Posts tagged ‘love’

Happy Mother’s Day, a Little Bit Late

bethaschmidt lifepreserversblog tea partyWhen I was a child my built-in girlfriend and playmate was my sister. We dressed up, played dolls, did arts & crafts, and enjoyed a lot of basement make-believe. One day, as we two princesses were sharing invisible lunch at the kid-size table, Mom came in and presented us with a special tea set.

It was the tea set that she and her sister had played with when they were children. We liked it. But. I don’t think we appreciated it. We were not careful enough, or perhaps we were only young and clumsy—it’s not like we were sipping fake whiskey and then throwing the cups into a pretend fireplace—but, on multiple occasions, Mom had to come in and clean up another shattered piece.

It is impossible to look back and remember exactly how I felt in my child’s mind, but I suspect that I didn’t feel bad enough. I am almost certain that I did not empathize with Mom’s feelings. I am absolutely sure I did not fully understand them then.

It is one of the most marvelous and vital a-has of adulthood to realize our parents are people, too. It’s the thing that makes up for the moment when you learned about Santa.

Our Mom gave us everything we needed and then some. She gave up new things for herself to make sure that we got extra things. And I’m afraid that we behaved like hooligans. We broke her tea cups. And we used to raid her closet to play dress-up. I remember one occasion when we took a dress and other things that still had tags on them, and we went romping around, indoors and out, wearing her brand-new clothes.

We never did that again. The house had a new rule:  We were forbidden to go through her closet. (Poor mites. We had to make do with the gigantic barrel full of her dresses, shoes, purses, scarves, jewelry, and other accessories she had previously donated to play time.)

A couple of years ago, I moved back into my parents’ home. Yesterday, I broke a rule. I stole from her closet again. When I awoke on Mother’s Day—my first Mother’s Day without my Mom—I was missing her. I went to her closet and took out a robe that she liked. I wore it all day. I was still wearing it in the afternoon when, on eBay, while looking for something else entirely, I chanced upon a tea set that looked familiar.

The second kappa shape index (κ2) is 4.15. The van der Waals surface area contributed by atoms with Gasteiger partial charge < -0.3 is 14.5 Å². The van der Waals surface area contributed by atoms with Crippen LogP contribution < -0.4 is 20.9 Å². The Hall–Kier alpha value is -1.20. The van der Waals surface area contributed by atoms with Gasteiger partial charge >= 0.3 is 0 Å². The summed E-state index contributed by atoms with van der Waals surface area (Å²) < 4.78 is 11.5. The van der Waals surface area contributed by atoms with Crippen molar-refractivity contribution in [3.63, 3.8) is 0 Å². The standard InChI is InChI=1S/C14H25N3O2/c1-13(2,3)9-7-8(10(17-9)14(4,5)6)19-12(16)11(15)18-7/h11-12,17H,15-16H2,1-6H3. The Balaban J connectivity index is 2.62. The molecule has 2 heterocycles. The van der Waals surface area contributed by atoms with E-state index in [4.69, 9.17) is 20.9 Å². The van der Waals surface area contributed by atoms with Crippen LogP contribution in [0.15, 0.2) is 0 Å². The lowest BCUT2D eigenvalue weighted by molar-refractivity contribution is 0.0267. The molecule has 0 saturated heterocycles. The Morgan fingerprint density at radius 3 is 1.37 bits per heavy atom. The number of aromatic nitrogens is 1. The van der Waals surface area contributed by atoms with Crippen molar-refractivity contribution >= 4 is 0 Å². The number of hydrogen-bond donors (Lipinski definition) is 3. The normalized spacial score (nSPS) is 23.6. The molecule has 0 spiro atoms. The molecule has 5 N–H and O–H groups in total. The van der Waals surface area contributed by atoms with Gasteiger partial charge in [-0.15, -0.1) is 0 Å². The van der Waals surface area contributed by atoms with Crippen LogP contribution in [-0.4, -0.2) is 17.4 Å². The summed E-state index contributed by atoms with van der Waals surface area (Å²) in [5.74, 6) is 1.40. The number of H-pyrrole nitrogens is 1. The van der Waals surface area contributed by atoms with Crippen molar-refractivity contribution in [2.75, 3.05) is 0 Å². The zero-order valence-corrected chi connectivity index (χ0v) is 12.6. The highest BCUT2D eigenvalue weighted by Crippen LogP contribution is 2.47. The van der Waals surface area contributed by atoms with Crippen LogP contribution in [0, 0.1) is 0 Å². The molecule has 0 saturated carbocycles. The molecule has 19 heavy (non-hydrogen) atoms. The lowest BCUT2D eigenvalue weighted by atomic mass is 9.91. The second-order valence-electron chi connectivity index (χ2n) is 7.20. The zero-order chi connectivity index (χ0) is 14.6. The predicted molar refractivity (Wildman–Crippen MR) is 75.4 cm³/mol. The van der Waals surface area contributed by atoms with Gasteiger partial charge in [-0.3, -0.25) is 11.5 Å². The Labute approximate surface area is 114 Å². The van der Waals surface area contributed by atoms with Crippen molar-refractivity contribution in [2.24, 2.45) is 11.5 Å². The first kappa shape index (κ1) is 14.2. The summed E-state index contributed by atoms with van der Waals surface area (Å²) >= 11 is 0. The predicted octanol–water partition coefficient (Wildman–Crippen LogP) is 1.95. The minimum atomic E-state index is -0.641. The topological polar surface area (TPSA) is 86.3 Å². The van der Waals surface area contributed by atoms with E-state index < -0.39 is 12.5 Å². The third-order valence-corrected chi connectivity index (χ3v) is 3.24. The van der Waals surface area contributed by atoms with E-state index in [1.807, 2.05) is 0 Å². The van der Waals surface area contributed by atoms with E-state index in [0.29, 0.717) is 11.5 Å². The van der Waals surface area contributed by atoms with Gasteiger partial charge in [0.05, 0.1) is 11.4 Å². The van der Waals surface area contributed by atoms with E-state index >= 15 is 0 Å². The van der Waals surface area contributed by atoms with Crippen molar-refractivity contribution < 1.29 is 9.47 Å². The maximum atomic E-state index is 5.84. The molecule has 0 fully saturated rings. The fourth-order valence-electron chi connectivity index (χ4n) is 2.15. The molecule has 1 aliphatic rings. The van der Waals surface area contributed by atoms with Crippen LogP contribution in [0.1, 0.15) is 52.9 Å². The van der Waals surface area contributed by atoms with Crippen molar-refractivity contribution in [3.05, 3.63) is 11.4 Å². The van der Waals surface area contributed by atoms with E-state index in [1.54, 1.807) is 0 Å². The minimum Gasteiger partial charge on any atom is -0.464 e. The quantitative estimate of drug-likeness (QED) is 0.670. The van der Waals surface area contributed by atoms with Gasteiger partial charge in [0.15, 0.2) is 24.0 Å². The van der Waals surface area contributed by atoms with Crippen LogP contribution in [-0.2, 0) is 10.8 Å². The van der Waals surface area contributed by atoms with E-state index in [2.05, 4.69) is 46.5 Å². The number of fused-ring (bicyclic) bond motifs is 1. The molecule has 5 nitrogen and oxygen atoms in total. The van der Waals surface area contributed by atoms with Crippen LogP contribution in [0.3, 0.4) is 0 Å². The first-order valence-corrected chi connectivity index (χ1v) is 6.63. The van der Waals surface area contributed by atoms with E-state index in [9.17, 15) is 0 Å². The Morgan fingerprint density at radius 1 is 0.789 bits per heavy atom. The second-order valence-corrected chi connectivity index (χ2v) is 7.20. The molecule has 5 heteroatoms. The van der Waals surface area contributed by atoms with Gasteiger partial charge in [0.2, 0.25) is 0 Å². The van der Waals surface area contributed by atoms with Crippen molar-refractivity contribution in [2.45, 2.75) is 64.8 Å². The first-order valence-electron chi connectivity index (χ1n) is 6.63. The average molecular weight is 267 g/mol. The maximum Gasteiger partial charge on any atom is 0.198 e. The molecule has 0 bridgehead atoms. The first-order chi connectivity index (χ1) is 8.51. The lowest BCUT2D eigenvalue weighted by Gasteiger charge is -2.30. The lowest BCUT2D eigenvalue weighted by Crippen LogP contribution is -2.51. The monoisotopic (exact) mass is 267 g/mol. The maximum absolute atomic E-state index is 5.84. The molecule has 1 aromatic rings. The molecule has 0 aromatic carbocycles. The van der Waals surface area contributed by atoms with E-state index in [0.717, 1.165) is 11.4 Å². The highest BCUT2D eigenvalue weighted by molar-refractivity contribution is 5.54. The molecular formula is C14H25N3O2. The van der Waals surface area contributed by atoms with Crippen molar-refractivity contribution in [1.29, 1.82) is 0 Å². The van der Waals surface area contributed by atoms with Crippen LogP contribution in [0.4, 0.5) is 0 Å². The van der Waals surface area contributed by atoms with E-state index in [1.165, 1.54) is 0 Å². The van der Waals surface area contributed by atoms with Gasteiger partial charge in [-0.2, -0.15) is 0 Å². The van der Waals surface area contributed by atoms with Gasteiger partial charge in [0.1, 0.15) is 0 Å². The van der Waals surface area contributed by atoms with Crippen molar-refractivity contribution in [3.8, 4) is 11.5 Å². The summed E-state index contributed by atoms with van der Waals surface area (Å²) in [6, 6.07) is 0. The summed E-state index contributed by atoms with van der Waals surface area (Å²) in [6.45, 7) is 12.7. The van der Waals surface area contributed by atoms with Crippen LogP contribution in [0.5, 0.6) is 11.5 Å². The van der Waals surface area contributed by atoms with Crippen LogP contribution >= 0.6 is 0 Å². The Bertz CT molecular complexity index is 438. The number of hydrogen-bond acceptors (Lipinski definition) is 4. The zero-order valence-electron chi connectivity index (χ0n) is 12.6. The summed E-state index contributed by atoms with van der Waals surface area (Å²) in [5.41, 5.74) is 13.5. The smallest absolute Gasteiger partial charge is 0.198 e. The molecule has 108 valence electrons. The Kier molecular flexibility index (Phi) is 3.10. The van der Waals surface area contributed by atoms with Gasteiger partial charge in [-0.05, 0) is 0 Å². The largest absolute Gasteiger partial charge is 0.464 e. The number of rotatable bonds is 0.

When the new old pieces arrive, I’ll slip them into Mom’s curio cabinet, next to the other pieces that survived our childhood. And I will invite my sister to tea—very careful tea—the next time she’s in town.

I know most people don’t need to hear it, but perhaps I need to say it, so forgive me if this next bit feels at all preachy.

Don’t ever take your Mom for granted. Enjoy every single minute that you can with her and, whenever you get the chance, make the effort to return her most special things, like Generosity of Spirit, Undivided Attention, and Unconditional Love.

Happy Mother’s Day, a little bit late.



May 11, 2020 at 5:11 pm 2 comments

Never Forget

As time passes, we grow taller, we go grayer. We live and learn. We spread our wings and hit the earth with a thud. We swallow big wormy bites of knowledge. Our hopeful little faces get shoved behind the curtain for a good long look. And magic slips away, like baby teeth taken by force instead of fairies.

I’m five decades in, and I know storybooks are fiction. I know the good guy doesn’t always win. I’m well aware that things don’t turn out according to plan. I have figured out that the broken places are weaker, not stronger (and I remain baffled by the origin and existence of many other pithy adages).

Don’t get me wrong, I’m not an unhappy person or a truly cynical one, but my soul wears a tattered cape, and Hope is an aged and weary soldier who, sometimes, late into an evening, talks of retiring. I know bad things happen. I know terrible things happen. I’ve heard the unexpected phone ring. I’ve held a fragile hand. It is an awful, awful truth that you reach an age when you’re wise enough to know that the end is near.

But, here’s the thing:  Experience does not equal omnipotence.

Sometimes, you sit in a hospital room and cry — for joy. Sometimes, luck is on your side. Sometimes, prayers are answered. Sometimes,­ the news is good.

This past Sunday, our family celebrated Mother’s Day with a low-key, quiet dinner. Nothing fancy. No big surprises. Just a simple gathering with good food, three generations at the table, and lots of hugging. Best. Mother’s Day. Ever.

Some weeks ago, my Mom wasn’t feeling well, and we didn’t know what was wrong. On April 24th, we found out:  She had a bilateral subdural hematoma, which is blood accumulating in the skull, putting pressure on the brain. At 8:00 a.m. on April 26, she went into surgery.